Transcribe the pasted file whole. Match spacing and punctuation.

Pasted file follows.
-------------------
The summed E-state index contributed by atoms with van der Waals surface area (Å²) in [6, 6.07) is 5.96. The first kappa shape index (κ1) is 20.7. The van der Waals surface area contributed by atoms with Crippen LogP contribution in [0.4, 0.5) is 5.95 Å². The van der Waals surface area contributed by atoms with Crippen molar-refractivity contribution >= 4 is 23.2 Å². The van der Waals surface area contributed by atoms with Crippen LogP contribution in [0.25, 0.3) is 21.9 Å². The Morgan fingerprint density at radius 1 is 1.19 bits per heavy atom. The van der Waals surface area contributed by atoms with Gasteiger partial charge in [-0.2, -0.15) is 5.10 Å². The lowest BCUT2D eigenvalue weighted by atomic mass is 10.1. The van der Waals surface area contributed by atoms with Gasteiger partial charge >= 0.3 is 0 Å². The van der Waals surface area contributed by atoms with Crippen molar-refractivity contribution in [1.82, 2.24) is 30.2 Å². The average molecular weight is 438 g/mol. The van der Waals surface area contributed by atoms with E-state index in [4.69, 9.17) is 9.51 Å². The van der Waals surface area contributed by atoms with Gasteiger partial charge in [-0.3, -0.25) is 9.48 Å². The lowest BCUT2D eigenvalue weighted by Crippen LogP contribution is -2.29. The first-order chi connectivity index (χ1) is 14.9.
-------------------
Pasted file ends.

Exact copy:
The summed E-state index contributed by atoms with van der Waals surface area (Å²) in [6, 6.07) is 5.96. The first kappa shape index (κ1) is 20.7. The van der Waals surface area contributed by atoms with Crippen LogP contribution in [0.4, 0.5) is 5.95 Å². The van der Waals surface area contributed by atoms with Crippen molar-refractivity contribution >= 4 is 23.2 Å². The van der Waals surface area contributed by atoms with Crippen LogP contribution in [0.25, 0.3) is 21.9 Å². The Morgan fingerprint density at radius 1 is 1.19 bits per heavy atom. The van der Waals surface area contributed by atoms with Gasteiger partial charge in [-0.2, -0.15) is 5.10 Å². The lowest BCUT2D eigenvalue weighted by atomic mass is 10.1. The van der Waals surface area contributed by atoms with Gasteiger partial charge >= 0.3 is 0 Å². The van der Waals surface area contributed by atoms with Crippen molar-refractivity contribution in [1.82, 2.24) is 30.2 Å². The average molecular weight is 438 g/mol. The van der Waals surface area contributed by atoms with E-state index in [4.69, 9.17) is 9.51 Å². The van der Waals surface area contributed by atoms with Gasteiger partial charge in [-0.3, -0.25) is 9.48 Å². The lowest BCUT2D eigenvalue weighted by Crippen LogP contribution is -2.29. The first-order chi connectivity index (χ1) is 14.9.